Rookwood Pottery Aerial Blue

Produced for just one year, between 1894 and 1895, the Aerial Blue pattern has a beautiful translucent gloss with grayish-blue hues throughout. What’s so surprising about these patterns is often, the blue that comes through isn’t a result of the painting, but rather, the blue found naturally in the clay. Of course, it’s accentuated, but rarely is a pottery piece created with its natural elements as part of the design process. It’s truly a remarkable collection and even more surprising is it was discontinued after just three months. While there aren’t any definitive dates, it’s believed production began in November or December and by January or February of 1895, it had been discontinued.

It’s important to keep in mind that there was a lot going on with Rookwood Pottery during this time. It had already been considering, and indeed experimenting, with the Cameo ware with the goal of creating lighter design colors to pair with those thick, glossy and translucent glazes. In the middle of all this, the facilities – the entire company – relocated to a better area. So, between the ongoing new product development and the physical move, it could have been the Aerial Blue line got lost in the process.

Other factors included the introduction of the Sea Green Iris glaze lines, simultaneously offered with the Aerial Blue. Also, because the Aerial Blue was at least partially inspired by another company’s line, Royal Copenhagen, the two could have been in an informal competition with the competitor’s offering winning customer loyalty. Either way, this simply wasn’t a popular line. Perhaps it was just ahead of its time because it’s one of the most sought after Rookwood Pottery glazes today.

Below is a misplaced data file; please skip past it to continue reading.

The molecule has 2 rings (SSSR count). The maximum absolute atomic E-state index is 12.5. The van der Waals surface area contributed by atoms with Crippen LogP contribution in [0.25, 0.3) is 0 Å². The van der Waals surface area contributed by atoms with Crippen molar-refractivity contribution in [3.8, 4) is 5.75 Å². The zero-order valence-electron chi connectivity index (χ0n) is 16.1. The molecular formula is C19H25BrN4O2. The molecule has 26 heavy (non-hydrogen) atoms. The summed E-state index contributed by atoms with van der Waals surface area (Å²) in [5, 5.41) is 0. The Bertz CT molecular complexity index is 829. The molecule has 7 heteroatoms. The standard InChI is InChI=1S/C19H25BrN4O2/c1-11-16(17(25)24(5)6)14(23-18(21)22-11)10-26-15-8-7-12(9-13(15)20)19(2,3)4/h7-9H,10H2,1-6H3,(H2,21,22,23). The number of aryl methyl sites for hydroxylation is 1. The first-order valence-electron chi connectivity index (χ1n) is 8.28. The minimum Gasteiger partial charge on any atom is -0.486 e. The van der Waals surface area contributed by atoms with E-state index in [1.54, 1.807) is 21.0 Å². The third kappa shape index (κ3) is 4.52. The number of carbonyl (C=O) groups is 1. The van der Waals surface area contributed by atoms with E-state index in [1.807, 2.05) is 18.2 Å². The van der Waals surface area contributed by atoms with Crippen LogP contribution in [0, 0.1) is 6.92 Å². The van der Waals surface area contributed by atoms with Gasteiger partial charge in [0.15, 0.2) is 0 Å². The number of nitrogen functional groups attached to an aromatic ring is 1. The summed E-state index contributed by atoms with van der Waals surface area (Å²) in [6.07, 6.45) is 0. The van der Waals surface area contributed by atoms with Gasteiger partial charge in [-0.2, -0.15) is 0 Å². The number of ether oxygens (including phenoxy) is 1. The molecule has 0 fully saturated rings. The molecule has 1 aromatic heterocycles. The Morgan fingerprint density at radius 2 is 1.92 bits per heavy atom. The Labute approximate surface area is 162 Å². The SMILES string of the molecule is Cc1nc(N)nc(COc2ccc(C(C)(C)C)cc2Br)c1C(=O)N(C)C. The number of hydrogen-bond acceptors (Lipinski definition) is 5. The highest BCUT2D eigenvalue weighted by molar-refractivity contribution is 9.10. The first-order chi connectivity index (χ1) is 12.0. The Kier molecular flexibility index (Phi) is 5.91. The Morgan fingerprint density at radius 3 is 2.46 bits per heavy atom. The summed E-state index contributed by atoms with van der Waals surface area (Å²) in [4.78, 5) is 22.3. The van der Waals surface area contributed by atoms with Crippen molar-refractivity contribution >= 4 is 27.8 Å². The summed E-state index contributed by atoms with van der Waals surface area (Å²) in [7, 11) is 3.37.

If you’re looking for markings, you should know most of the pieces include those exclusive to Joseph Bailey, the company’s long time ceramics engineer. They’re described as “an impressed number – usually three digits – bracketed by incised crescent moons, found usually on the bottom of these pieces”.

If you’re a Rookwood Pottery fan, this is truly one line that is indicative of what the company was always about: beauty, elegance and attention to detail.

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